The mayor said last week he would change the policy after responding to questions about the city settling for $5,000 with a man who was shot by police officers after menacing them with a machete, which was first reported by the New York Post on Jan. 29.
“This suit was settled for $5,000 for so-called nuisance value, to make it go away without regard to the lack of merit to the suit,” the NYPD’s Deputy Commissioner for Legal Matters Larry Byrne said during a press conference Monday.
“Last Thursday was a very significant start and policy change, which the mayor announced later in the day, which is no more payments for frivolous lawsuits, even relatively small amounts will no longer be paid and that’s a very big dramatic shift from the last 10 years.”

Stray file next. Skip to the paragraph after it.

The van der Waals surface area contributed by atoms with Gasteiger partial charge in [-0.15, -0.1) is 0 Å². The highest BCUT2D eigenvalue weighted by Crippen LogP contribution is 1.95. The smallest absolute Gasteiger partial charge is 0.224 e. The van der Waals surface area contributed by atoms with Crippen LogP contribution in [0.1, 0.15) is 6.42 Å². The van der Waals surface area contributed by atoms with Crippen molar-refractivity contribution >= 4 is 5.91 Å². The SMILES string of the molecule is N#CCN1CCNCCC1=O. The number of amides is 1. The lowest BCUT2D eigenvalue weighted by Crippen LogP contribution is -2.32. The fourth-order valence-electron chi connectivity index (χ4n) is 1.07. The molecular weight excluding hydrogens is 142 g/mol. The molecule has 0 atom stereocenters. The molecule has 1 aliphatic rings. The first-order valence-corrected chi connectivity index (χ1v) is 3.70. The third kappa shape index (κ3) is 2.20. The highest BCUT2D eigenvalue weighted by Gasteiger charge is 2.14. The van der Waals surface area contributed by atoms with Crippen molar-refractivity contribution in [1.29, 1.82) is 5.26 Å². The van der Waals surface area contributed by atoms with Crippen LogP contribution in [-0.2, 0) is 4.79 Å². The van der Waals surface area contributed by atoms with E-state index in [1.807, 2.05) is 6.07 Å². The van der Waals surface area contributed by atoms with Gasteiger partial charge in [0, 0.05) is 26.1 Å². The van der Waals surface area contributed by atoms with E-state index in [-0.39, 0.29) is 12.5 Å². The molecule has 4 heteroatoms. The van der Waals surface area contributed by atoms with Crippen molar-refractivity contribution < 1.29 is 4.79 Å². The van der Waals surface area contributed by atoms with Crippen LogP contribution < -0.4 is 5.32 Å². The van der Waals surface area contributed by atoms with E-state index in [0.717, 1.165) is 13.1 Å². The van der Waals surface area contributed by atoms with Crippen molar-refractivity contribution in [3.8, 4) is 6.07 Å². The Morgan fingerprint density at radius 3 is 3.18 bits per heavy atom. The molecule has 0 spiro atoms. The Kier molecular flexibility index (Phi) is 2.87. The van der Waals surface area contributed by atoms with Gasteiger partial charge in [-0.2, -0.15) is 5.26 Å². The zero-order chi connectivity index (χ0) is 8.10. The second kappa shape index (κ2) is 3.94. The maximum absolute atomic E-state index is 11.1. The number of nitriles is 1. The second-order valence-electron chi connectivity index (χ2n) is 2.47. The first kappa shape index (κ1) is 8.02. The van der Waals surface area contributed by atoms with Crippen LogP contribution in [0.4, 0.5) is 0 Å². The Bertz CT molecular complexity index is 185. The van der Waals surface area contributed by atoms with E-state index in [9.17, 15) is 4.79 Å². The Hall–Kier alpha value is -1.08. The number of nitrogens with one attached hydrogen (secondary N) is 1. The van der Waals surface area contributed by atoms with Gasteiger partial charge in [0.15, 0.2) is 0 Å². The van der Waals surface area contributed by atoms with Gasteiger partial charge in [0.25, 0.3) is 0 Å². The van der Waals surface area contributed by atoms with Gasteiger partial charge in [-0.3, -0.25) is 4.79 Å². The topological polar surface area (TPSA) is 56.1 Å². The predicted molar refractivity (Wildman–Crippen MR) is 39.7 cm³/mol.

De Blasio described these types of suits as a way to “scam the city for money,” during a Jan. 30 press conference.
“They're not fair to the officers involved. These officers didn't do anything wrong. The city didn't do anything wrong. And it's some ambulance-chasing lawyers trying to make a lot of money,” said the mayor.
The mayor added that he has already spoken with New York City Law Department head Zach Carter about “changing the approach immediately.”
Police union leader Patrick Lynch had also called for an end to the lawsuits back in September.
“These ‘quick buck’ cases bank on the City’s policy to settle so called ‘nuisance’ suits for economic reasons rather than to fight them to conclusion,” Lynch wrote in a letter sent to the Corporation Council and Police Commissioner Bill Bratton.
“The end result is a cottage industry in the legal community of generating baseless suits for economic gain that have a secondary impact of seriously injuring the reputation of good police officers who often are not given the opportunity to defend themselves.”